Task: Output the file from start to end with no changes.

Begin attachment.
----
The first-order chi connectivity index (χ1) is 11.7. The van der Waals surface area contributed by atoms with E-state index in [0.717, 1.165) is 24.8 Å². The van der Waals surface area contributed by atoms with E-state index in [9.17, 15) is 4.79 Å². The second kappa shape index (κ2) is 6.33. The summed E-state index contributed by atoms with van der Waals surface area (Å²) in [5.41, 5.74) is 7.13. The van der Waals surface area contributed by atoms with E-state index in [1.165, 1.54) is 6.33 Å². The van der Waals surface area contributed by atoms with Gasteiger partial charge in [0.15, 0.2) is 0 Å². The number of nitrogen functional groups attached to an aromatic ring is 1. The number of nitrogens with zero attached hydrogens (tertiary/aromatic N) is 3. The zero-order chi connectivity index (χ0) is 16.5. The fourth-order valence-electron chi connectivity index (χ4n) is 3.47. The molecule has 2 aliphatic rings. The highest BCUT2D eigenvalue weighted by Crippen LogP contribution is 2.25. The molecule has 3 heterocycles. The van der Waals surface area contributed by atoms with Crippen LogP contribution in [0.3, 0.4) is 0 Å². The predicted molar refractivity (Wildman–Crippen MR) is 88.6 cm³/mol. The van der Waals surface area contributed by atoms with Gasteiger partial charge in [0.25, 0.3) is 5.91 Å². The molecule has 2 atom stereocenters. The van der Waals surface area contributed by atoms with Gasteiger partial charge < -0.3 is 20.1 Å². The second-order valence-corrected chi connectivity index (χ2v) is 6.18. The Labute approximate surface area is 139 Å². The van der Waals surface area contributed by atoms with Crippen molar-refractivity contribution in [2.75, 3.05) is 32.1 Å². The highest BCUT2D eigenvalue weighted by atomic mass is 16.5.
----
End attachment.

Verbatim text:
The first-order chi connectivity index (χ1) is 11.7. The van der Waals surface area contributed by atoms with E-state index in [0.717, 1.165) is 24.8 Å². The van der Waals surface area contributed by atoms with E-state index in [9.17, 15) is 4.79 Å². The second kappa shape index (κ2) is 6.33. The summed E-state index contributed by atoms with van der Waals surface area (Å²) in [5.41, 5.74) is 7.13. The van der Waals surface area contributed by atoms with E-state index in [1.165, 1.54) is 6.33 Å². The van der Waals surface area contributed by atoms with Gasteiger partial charge in [0.15, 0.2) is 0 Å². The number of nitrogen functional groups attached to an aromatic ring is 1. The number of nitrogens with zero attached hydrogens (tertiary/aromatic N) is 3. The zero-order chi connectivity index (χ0) is 16.5. The fourth-order valence-electron chi connectivity index (χ4n) is 3.47. The molecule has 2 aliphatic rings. The highest BCUT2D eigenvalue weighted by Crippen LogP contribution is 2.25. The molecule has 3 heterocycles. The van der Waals surface area contributed by atoms with Crippen LogP contribution in [0.3, 0.4) is 0 Å². The predicted molar refractivity (Wildman–Crippen MR) is 88.6 cm³/mol. The van der Waals surface area contributed by atoms with Gasteiger partial charge in [0.25, 0.3) is 5.91 Å². The molecule has 2 atom stereocenters. The van der Waals surface area contributed by atoms with Gasteiger partial charge < -0.3 is 20.1 Å². The second-order valence-corrected chi connectivity index (χ2v) is 6.18. The Labute approximate surface area is 139 Å². The van der Waals surface area contributed by atoms with Crippen molar-refractivity contribution in [2.75, 3.05) is 32.1 Å². The highest BCUT2D eigenvalue weighted by atomic mass is 16.5.